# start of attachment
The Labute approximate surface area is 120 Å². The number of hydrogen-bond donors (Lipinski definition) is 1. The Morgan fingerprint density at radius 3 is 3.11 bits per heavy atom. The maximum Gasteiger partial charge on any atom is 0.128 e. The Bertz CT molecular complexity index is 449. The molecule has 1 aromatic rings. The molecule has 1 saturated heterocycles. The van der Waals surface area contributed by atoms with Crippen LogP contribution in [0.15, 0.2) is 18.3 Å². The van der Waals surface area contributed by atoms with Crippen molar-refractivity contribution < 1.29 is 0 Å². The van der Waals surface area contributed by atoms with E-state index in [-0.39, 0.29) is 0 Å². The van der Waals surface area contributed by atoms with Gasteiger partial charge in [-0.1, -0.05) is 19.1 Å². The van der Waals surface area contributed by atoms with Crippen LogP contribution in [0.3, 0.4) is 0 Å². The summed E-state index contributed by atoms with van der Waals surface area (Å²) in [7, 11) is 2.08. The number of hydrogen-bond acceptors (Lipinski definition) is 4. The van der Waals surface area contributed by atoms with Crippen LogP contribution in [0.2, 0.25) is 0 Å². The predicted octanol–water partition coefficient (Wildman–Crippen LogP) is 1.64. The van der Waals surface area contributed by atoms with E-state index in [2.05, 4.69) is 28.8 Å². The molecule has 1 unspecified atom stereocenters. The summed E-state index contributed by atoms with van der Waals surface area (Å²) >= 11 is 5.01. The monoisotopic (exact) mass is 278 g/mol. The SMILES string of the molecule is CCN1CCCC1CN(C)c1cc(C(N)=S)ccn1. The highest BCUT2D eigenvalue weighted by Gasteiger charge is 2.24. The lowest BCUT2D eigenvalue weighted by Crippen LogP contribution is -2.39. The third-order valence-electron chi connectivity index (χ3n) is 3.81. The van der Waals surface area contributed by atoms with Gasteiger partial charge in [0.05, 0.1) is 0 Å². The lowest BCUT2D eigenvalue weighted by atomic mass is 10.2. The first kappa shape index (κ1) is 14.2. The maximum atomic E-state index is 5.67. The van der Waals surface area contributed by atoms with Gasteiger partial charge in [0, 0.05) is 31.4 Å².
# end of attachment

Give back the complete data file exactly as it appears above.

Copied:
The Labute approximate surface area is 120 Å². The number of hydrogen-bond donors (Lipinski definition) is 1. The Morgan fingerprint density at radius 3 is 3.11 bits per heavy atom. The maximum Gasteiger partial charge on any atom is 0.128 e. The Bertz CT molecular complexity index is 449. The molecule has 1 aromatic rings. The molecule has 1 saturated heterocycles. The van der Waals surface area contributed by atoms with Crippen LogP contribution in [0.15, 0.2) is 18.3 Å². The van der Waals surface area contributed by atoms with Crippen molar-refractivity contribution < 1.29 is 0 Å². The van der Waals surface area contributed by atoms with E-state index in [-0.39, 0.29) is 0 Å². The van der Waals surface area contributed by atoms with Gasteiger partial charge in [-0.1, -0.05) is 19.1 Å². The van der Waals surface area contributed by atoms with Crippen LogP contribution in [0.3, 0.4) is 0 Å². The summed E-state index contributed by atoms with van der Waals surface area (Å²) in [7, 11) is 2.08. The number of hydrogen-bond acceptors (Lipinski definition) is 4. The van der Waals surface area contributed by atoms with Crippen LogP contribution in [0.2, 0.25) is 0 Å². The predicted octanol–water partition coefficient (Wildman–Crippen LogP) is 1.64. The van der Waals surface area contributed by atoms with E-state index in [2.05, 4.69) is 28.8 Å². The molecule has 1 unspecified atom stereocenters. The summed E-state index contributed by atoms with van der Waals surface area (Å²) >= 11 is 5.01. The monoisotopic (exact) mass is 278 g/mol. The SMILES string of the molecule is CCN1CCCC1CN(C)c1cc(C(N)=S)ccn1. The highest BCUT2D eigenvalue weighted by Gasteiger charge is 2.24. The lowest BCUT2D eigenvalue weighted by Crippen LogP contribution is -2.39. The third-order valence-electron chi connectivity index (χ3n) is 3.81. The van der Waals surface area contributed by atoms with Gasteiger partial charge in [0.05, 0.1) is 0 Å². The lowest BCUT2D eigenvalue weighted by atomic mass is 10.2. The first kappa shape index (κ1) is 14.2. The maximum atomic E-state index is 5.67. The van der Waals surface area contributed by atoms with Gasteiger partial charge in [0, 0.05) is 31.4 Å².